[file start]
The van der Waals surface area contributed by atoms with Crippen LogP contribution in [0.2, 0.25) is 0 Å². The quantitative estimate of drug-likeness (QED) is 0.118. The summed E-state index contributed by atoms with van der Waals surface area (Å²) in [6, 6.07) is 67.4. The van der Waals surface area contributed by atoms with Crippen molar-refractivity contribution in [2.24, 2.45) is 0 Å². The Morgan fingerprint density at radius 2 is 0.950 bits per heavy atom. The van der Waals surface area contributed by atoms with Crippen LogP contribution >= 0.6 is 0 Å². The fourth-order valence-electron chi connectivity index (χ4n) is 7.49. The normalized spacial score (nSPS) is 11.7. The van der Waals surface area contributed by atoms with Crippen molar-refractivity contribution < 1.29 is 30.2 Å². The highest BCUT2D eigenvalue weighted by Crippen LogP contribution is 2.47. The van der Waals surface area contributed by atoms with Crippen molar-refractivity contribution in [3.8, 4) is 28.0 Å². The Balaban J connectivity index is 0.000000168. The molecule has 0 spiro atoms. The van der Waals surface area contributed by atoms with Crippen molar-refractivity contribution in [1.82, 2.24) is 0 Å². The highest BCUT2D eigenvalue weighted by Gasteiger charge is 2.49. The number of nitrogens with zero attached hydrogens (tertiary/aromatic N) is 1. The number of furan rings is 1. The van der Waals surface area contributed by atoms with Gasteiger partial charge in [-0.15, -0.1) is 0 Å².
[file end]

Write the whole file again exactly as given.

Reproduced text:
The van der Waals surface area contributed by atoms with Crippen LogP contribution in [0.2, 0.25) is 0 Å². The quantitative estimate of drug-likeness (QED) is 0.118. The summed E-state index contributed by atoms with van der Waals surface area (Å²) in [6, 6.07) is 67.4. The van der Waals surface area contributed by atoms with Crippen molar-refractivity contribution in [2.24, 2.45) is 0 Å². The Morgan fingerprint density at radius 2 is 0.950 bits per heavy atom. The van der Waals surface area contributed by atoms with Crippen LogP contribution >= 0.6 is 0 Å². The fourth-order valence-electron chi connectivity index (χ4n) is 7.49. The normalized spacial score (nSPS) is 11.7. The van der Waals surface area contributed by atoms with Crippen molar-refractivity contribution < 1.29 is 30.2 Å². The highest BCUT2D eigenvalue weighted by Crippen LogP contribution is 2.47. The van der Waals surface area contributed by atoms with Crippen molar-refractivity contribution in [3.8, 4) is 28.0 Å². The Balaban J connectivity index is 0.000000168. The molecule has 0 spiro atoms. The van der Waals surface area contributed by atoms with Crippen molar-refractivity contribution in [1.82, 2.24) is 0 Å². The highest BCUT2D eigenvalue weighted by Gasteiger charge is 2.49. The number of nitrogens with zero attached hydrogens (tertiary/aromatic N) is 1. The number of furan rings is 1. The van der Waals surface area contributed by atoms with Gasteiger partial charge in [-0.15, -0.1) is 0 Å².